• Exposes ports 38080 and 38081 for the frontend and the gatherer, respectively. You can then open the frontend on port 38080 and configure a database cluster to monitor — e.g., http://localhost:38080/hosts/

The easiest way to run it somewhere else is to change the config files and create your own Docker images to deploy. Just point it to the PostgreSQL cluster where you created the PGObserver database.



  • Python 2.7 (to run PGObserver’s frontend)
  • Pip (to prepare Python dependencies)
pip install -r frontend/requirements.txt
  • the PostgreSQL contrib modules pg_trgm and btree_gist. These should come with your operating system distribution in a package named postgresql-contrib (or similar).

Create a schema by executing the SQL files from your sql/schema folder on a Postgres database where you want to store monitoring data:

cat sql/schema/*.sql | psql -1 -f - -d my_pgobserver_db


Start by preparing your configuration files for gatherer and frontend; the provided examples are good starting points.

  • set your database connection parameters: name, host and port
  • configure the usernames and passwords for gatherer and frontend; find defaults here
  • set gather_group (important for gatherer only; enables many gatherer processes)
  • create an unprivileged user on the database you want to monitor; to do selects from the system catalogs
Configuring Hosts to Monitor

You can either:

  • Insert an entry to the monitor_data.hosts table to include the connection details and to-be-monitored features of the cluster you want to monitor (include the same password that you used in the previous step); OR
  • use the "frontend" web application's (next step) /hosts page, inserting all needed data and pressing "add", followed by "reload" to refresh menus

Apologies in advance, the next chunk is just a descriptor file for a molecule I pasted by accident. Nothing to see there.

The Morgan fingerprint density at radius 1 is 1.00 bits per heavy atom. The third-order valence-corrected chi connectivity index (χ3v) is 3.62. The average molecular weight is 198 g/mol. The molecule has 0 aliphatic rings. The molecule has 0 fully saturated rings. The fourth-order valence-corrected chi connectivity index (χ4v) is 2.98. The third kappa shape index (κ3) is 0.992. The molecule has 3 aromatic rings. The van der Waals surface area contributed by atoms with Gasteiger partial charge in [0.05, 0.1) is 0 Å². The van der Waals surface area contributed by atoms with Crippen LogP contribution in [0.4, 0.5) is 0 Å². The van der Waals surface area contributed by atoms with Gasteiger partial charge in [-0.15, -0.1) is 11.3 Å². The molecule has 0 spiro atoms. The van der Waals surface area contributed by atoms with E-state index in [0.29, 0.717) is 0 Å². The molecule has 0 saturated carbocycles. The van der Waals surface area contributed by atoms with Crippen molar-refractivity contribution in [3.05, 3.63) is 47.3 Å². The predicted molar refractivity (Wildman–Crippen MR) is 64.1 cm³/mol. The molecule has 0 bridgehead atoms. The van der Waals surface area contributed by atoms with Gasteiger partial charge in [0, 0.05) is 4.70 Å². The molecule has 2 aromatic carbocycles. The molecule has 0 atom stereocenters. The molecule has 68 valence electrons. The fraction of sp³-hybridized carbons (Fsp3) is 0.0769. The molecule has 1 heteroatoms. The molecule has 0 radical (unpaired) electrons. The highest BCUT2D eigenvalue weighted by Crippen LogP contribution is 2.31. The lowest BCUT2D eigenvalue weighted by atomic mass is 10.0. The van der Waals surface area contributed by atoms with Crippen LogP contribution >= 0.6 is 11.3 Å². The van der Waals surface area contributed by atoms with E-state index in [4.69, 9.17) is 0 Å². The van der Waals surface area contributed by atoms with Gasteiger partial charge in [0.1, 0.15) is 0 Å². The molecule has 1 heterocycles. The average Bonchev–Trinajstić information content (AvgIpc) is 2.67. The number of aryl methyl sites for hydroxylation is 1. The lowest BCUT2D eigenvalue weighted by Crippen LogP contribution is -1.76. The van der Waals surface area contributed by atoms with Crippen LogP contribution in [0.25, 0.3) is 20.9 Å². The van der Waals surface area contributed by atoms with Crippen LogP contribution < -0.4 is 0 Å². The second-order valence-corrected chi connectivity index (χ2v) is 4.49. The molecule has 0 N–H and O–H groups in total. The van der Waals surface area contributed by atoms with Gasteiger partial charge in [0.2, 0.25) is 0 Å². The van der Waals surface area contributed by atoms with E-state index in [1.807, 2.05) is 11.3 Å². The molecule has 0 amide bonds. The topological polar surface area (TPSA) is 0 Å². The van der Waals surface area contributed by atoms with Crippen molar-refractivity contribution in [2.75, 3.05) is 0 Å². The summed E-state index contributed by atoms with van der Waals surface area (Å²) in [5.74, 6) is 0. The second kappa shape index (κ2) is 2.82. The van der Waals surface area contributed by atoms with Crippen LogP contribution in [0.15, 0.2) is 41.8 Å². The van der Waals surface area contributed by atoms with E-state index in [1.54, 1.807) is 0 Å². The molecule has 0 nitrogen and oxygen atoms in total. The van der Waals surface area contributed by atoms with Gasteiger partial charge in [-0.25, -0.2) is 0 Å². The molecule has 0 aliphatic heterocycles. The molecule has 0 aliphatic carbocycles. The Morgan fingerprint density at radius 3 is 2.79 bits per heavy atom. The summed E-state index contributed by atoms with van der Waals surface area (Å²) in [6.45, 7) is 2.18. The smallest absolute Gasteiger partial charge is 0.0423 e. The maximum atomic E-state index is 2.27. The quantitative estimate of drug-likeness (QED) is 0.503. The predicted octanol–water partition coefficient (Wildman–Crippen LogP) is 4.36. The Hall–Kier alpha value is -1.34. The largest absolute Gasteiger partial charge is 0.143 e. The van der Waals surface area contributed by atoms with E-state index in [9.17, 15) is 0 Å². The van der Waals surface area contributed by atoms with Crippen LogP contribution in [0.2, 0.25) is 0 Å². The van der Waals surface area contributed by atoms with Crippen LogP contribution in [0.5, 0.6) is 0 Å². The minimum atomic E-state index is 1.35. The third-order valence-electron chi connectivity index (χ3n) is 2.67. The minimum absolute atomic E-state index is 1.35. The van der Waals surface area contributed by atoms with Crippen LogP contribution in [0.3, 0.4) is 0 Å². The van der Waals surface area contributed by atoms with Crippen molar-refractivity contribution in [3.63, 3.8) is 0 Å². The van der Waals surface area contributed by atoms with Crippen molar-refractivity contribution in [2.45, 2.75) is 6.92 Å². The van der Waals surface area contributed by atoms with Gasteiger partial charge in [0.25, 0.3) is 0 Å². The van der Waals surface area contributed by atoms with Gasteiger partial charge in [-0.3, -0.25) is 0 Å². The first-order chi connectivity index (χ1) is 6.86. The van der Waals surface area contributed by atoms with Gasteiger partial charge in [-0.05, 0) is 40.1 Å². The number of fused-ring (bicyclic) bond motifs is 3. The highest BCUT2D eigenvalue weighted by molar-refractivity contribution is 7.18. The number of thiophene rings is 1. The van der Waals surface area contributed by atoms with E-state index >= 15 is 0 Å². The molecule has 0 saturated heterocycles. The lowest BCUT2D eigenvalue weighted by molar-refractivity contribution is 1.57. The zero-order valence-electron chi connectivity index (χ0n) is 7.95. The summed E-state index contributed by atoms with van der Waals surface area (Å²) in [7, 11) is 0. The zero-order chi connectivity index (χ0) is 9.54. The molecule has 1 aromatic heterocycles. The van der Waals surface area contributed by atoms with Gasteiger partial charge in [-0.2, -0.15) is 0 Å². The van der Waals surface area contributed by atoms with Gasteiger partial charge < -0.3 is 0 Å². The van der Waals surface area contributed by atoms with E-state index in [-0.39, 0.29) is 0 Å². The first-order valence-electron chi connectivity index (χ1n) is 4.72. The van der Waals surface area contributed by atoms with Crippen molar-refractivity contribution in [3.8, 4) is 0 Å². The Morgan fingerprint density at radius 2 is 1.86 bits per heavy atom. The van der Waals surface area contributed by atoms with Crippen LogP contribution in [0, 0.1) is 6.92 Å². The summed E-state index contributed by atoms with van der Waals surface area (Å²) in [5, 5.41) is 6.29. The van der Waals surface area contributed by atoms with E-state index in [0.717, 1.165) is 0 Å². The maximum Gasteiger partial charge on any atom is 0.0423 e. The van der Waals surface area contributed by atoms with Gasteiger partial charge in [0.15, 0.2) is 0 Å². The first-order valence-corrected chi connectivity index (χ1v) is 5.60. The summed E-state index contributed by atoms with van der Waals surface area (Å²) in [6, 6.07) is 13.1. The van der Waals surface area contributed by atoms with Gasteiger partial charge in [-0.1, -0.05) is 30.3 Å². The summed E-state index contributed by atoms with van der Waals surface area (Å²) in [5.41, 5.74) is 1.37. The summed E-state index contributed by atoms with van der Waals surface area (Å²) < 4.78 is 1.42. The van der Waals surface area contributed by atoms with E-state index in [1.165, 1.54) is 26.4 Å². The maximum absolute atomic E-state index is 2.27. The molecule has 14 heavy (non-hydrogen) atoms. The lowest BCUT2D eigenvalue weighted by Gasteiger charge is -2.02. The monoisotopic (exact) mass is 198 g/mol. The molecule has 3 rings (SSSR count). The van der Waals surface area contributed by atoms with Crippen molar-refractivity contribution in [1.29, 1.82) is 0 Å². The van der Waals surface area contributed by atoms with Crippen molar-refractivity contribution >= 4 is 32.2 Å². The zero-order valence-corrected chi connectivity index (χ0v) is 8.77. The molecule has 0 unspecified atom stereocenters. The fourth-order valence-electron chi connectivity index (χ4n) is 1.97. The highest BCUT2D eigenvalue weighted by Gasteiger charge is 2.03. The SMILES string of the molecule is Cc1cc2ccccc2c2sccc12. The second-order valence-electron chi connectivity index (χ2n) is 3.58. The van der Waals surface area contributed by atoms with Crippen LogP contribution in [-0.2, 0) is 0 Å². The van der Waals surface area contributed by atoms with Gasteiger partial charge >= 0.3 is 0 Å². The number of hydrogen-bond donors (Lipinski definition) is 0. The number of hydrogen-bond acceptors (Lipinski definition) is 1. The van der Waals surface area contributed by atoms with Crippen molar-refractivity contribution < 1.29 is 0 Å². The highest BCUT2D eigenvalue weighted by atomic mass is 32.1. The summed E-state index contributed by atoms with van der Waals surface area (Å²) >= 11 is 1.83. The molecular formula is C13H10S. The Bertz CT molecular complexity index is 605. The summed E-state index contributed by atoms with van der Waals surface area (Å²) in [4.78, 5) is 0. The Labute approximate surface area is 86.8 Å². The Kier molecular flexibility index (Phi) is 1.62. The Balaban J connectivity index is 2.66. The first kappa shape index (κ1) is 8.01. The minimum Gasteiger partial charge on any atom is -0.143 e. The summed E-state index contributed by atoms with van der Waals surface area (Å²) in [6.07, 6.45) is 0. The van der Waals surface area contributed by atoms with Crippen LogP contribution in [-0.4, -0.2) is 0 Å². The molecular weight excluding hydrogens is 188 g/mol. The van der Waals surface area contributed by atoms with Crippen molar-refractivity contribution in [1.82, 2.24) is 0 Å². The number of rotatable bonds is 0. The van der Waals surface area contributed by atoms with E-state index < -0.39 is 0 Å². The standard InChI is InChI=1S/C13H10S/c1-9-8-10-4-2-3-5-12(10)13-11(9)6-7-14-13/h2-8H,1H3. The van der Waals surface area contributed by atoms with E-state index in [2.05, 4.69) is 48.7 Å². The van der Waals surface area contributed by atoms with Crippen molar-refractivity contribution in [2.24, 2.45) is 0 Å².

• set host_gather_group to decide which gatherer monitors which cluster
    • to decide which schemas are scanned for sprocs statistics, review the table sproc_schemas_monitoring_configuration. Defaults are provided.

Some features will require you to create according helper functions on the databases being monitored:

  • CPU load monitoring requires a stored procedure from cpu_load.sql. This is a plpythonu function, so a superuser is needed.
  • For pg_stat_statement monitoring, you need this file.
  • For table & index bloat query, you need this.
  • Blocking processes monitoring requires setup from this folder.

Run the frontend by going into the "frontend" folder and running run.sh, which creates a "python src/web.py" and puts it in the background:

frontend$ ./run.sh --config frontend.yaml

Build the data gatherer single jar, including dependencies, by going to the "gatherer" folder and running:

mvn clean verify assembly:single

Start data monitoring daemons by running run.sh.

Troubleshooting Hint

You might have to change your PostgreSQL server configuration to gather certain types of statistics. Please refer to the Postgres documentation on The Statistics Collector and pg_stat_statements.


PGObserver welcomes contributions to the community. Please go to the Issues page to learn more about planned project enhancements and noted bugs. Feel free to make a pull request and we'll take a look.

Thank You

Thank you to our Zalando contributors, as well as Fabian Genter.


Copyright 2012 Zalando GmbH

Licensed under the Apache License, Version 2.0 (the "License"); you may not use this file except in compliance with the License. You may obtain a copy of the License at


Unless required by applicable law or agreed to in writing, software distributed under the License is distributed on an "AS IS" BASIS, WITHOUT WARRANTIES OR CONDITIONS OF ANY KIND, either express or implied. See the License for the specific language governing permissions and limitations under the License.

*Note that all licence references and agreements mentioned in the PGObserver README section above are relevant to that project's source code only.